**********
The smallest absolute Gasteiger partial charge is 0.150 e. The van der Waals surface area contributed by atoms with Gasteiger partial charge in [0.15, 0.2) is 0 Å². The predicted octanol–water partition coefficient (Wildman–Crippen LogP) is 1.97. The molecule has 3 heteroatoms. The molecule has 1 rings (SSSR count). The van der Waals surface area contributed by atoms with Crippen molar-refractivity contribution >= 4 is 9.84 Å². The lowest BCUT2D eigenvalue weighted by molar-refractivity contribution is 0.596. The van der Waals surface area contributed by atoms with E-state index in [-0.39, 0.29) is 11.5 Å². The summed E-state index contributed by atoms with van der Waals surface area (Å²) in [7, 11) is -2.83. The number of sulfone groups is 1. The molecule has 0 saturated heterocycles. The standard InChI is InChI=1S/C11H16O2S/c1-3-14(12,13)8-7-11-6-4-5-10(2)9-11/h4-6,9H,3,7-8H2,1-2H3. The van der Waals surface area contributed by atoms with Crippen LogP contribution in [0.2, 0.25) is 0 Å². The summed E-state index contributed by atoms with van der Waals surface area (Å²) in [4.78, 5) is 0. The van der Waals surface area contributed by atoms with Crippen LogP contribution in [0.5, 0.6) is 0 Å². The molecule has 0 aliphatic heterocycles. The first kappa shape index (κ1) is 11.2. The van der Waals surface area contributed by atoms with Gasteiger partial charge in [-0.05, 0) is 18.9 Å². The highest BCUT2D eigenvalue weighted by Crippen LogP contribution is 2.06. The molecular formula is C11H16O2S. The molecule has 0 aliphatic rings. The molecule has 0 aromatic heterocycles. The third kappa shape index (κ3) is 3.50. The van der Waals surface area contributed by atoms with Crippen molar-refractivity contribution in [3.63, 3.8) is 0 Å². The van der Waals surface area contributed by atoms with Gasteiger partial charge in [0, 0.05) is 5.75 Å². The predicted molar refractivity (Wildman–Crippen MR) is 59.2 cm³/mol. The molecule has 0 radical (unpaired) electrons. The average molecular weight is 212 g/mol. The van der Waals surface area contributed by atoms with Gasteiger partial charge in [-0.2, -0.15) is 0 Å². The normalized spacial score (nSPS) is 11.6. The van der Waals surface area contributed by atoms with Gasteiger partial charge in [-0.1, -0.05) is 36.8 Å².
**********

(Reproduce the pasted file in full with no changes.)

The smallest absolute Gasteiger partial charge is 0.150 e. The van der Waals surface area contributed by atoms with Gasteiger partial charge in [0.15, 0.2) is 0 Å². The predicted octanol–water partition coefficient (Wildman–Crippen LogP) is 1.97. The molecule has 3 heteroatoms. The molecule has 1 rings (SSSR count). The van der Waals surface area contributed by atoms with Crippen molar-refractivity contribution >= 4 is 9.84 Å². The lowest BCUT2D eigenvalue weighted by molar-refractivity contribution is 0.596. The van der Waals surface area contributed by atoms with E-state index in [-0.39, 0.29) is 11.5 Å². The summed E-state index contributed by atoms with van der Waals surface area (Å²) in [7, 11) is -2.83. The number of sulfone groups is 1. The molecule has 0 saturated heterocycles. The standard InChI is InChI=1S/C11H16O2S/c1-3-14(12,13)8-7-11-6-4-5-10(2)9-11/h4-6,9H,3,7-8H2,1-2H3. The van der Waals surface area contributed by atoms with Crippen LogP contribution in [0.2, 0.25) is 0 Å². The summed E-state index contributed by atoms with van der Waals surface area (Å²) in [4.78, 5) is 0. The van der Waals surface area contributed by atoms with Crippen LogP contribution in [0.5, 0.6) is 0 Å². The molecule has 0 aliphatic heterocycles. The first kappa shape index (κ1) is 11.2. The van der Waals surface area contributed by atoms with Gasteiger partial charge in [-0.05, 0) is 18.9 Å². The highest BCUT2D eigenvalue weighted by Crippen LogP contribution is 2.06. The molecular formula is C11H16O2S. The molecule has 0 aliphatic rings. The molecule has 0 aromatic heterocycles. The third kappa shape index (κ3) is 3.50. The van der Waals surface area contributed by atoms with Crippen molar-refractivity contribution in [3.63, 3.8) is 0 Å². The van der Waals surface area contributed by atoms with Gasteiger partial charge in [0, 0.05) is 5.75 Å². The predicted molar refractivity (Wildman–Crippen MR) is 59.2 cm³/mol. The molecule has 0 radical (unpaired) electrons. The average molecular weight is 212 g/mol. The van der Waals surface area contributed by atoms with Gasteiger partial charge in [-0.2, -0.15) is 0 Å². The normalized spacial score (nSPS) is 11.6. The van der Waals surface area contributed by atoms with Gasteiger partial charge in [-0.1, -0.05) is 36.8 Å².